Glasgow-based comedy company Witsherface boogie their way onto the stage at the Oran Mor for Wit Noo?! – their latest topical sketch show.  They are introduced by MC for the evening Jay Lafferty who warms up the crowd with the usual “where are you from?”s but is charming and quick-witted enough to make it enjoyable.  Disappointingly, when the main troupe enter, they never quite match the ease and humour of the compère.

The show’s short sketches focus on ideas such as millennials, British politics, Trump and celebrity. It’s all fairly topical but often quite predictable: particularly scenes like ‘Super Straight Putin’, which only seem to emulate many an internet meme we’ve already seen. Other sections crawl by with smatterings of laughter from the crowd at potentially funny ideas that are simply drawn too thin.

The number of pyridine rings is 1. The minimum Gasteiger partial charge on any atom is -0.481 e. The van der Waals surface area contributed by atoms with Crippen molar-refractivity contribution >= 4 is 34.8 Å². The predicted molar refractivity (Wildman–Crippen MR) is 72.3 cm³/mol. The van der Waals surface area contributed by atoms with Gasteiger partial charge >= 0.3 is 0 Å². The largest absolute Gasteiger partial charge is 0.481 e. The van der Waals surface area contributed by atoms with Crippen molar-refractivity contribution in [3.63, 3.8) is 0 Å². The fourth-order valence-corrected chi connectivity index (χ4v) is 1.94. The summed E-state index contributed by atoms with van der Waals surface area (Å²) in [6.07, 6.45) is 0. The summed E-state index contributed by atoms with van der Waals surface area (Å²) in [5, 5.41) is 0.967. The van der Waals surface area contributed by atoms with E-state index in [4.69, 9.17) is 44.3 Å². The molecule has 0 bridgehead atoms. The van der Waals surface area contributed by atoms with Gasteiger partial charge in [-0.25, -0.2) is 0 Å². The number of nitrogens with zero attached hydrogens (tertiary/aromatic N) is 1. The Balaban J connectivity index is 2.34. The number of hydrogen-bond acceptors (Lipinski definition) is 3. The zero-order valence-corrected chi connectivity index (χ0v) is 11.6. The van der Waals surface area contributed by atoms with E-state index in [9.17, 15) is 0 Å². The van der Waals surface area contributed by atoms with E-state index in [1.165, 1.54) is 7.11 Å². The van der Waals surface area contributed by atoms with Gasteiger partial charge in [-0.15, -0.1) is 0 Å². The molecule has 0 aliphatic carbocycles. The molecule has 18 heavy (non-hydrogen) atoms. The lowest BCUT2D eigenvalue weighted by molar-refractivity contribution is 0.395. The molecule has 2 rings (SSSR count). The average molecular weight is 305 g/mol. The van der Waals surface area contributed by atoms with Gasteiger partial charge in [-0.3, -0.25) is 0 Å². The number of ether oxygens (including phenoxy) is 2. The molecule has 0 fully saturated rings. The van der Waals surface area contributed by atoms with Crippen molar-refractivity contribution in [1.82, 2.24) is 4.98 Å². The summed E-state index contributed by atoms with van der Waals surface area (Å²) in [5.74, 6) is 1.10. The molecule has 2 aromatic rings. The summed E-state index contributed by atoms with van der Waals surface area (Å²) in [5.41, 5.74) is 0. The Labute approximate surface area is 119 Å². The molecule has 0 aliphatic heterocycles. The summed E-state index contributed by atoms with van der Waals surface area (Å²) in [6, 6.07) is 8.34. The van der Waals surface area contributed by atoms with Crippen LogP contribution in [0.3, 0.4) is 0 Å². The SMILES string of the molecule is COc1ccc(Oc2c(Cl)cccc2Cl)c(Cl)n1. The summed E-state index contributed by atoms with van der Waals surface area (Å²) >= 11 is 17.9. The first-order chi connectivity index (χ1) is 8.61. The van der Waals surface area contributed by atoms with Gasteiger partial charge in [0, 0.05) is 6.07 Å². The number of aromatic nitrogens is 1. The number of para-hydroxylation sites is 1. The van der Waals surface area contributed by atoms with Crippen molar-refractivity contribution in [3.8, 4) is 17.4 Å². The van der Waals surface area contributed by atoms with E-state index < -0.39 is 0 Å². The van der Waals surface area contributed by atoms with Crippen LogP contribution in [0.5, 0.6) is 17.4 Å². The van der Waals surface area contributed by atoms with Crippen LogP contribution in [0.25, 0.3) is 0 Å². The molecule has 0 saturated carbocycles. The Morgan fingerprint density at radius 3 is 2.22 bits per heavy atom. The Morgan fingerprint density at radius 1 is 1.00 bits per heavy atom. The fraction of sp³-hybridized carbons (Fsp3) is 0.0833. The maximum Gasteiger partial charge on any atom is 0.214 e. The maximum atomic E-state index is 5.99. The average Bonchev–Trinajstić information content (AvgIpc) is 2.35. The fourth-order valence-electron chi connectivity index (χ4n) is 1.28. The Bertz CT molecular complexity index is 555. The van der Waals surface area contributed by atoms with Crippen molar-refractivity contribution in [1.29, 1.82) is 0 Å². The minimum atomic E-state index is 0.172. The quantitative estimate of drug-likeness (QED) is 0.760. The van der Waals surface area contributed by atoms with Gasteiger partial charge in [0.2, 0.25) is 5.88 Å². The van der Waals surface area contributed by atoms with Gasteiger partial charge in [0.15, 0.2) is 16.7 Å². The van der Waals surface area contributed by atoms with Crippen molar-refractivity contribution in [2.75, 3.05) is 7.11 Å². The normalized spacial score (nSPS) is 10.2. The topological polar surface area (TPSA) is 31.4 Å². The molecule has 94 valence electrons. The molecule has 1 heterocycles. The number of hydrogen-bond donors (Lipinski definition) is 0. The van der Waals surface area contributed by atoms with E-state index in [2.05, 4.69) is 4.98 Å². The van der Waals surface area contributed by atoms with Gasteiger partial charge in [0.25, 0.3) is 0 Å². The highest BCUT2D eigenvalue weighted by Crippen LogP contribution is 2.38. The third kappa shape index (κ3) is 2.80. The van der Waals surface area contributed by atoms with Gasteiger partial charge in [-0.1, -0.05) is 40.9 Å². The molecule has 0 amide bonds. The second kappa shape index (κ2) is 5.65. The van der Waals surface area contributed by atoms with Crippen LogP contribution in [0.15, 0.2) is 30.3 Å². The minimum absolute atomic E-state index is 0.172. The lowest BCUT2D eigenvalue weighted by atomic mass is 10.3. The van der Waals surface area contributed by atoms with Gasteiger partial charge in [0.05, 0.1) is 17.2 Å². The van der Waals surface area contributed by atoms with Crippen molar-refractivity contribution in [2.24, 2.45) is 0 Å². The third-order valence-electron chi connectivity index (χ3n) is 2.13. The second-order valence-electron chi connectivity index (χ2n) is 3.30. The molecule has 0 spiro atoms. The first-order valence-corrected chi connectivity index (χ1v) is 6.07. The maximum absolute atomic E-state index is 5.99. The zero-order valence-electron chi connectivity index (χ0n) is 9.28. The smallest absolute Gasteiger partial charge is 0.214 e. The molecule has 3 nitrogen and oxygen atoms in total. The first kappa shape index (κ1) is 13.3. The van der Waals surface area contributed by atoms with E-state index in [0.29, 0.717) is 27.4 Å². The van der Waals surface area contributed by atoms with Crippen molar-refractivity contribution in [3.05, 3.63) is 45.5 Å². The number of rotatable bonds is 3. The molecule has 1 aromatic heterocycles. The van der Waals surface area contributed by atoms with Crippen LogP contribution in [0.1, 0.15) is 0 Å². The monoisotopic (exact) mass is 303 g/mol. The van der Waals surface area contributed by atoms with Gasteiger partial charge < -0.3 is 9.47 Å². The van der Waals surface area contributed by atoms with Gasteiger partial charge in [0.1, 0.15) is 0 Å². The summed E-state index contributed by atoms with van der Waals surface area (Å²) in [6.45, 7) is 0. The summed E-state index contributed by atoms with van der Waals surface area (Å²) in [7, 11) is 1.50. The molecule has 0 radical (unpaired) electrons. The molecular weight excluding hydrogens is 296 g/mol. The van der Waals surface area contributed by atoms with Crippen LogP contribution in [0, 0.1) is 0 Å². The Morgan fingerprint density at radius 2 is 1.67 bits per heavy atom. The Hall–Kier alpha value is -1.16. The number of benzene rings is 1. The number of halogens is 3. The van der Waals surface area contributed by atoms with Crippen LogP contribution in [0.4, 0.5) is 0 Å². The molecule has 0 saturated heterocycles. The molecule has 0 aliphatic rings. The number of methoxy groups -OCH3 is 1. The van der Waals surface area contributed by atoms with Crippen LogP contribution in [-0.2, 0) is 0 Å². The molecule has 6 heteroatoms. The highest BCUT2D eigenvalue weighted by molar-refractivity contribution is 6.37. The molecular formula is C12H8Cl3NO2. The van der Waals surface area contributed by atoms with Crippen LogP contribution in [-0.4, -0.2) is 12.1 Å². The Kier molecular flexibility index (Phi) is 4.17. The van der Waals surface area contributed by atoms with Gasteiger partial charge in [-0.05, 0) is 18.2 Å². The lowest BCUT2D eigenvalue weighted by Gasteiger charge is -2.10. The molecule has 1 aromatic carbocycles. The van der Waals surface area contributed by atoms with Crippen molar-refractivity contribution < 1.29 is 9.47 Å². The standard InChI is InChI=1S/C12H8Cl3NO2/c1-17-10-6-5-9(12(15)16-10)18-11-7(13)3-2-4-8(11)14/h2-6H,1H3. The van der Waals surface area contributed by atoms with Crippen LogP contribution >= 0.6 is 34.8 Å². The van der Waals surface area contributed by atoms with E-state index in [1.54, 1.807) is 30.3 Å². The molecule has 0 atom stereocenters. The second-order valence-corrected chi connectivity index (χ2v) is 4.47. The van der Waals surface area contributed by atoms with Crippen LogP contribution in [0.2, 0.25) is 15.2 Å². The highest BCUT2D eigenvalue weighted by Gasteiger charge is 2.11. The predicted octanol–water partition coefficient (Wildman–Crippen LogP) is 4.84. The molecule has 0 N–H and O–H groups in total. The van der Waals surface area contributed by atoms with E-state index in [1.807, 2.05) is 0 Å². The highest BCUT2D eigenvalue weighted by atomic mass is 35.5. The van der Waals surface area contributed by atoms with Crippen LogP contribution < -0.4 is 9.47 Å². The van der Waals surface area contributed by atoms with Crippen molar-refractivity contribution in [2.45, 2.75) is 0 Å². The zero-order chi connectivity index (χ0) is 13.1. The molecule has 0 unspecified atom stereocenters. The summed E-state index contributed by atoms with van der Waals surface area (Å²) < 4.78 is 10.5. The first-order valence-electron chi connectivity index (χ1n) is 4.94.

The company features some great talent in its actors, though.  Rachel Ogilvy, Carolyn Harrop and Claire Hemphill stand out with gregarious performances in each of their roles and some well-timed punchlines. There are also moments of spark and wit in sketches like ‘Guardians of the Gallowgate’, ‘Up Your Hard Border’ and standout of the entire show – ‘Funeral Bhuna’, an Acorn-Antiques style TV advert.  Overall, however, the actors seem to be hindered by the writing of scenes that are often mediocre and that occasionally just miss the mark completely.

An interval isn’t really necessary (instead, a condensed show featuring only the best sketches available here would have been more potent) and it’s a worrying sign when the audience perk up for Lafferty’s return to the stage as she delivers some lively storytelling and observational humour. Subsequently, Wit Noo?! grinds along to a slow halt at finale ‘It Wisnae Me’ – a Shaggy-parody that falls apart as lines are forgotten and the audience cling to their seats until it’s over.

Kudos to Witsherface for tackling important subjects like gender equality, sexual harassment and damaging media imagery.  However, whilst this is admirable, the writing of the sketches rarely succeed in really reaching the ultimate goal – provoking genuine or sustained laughs.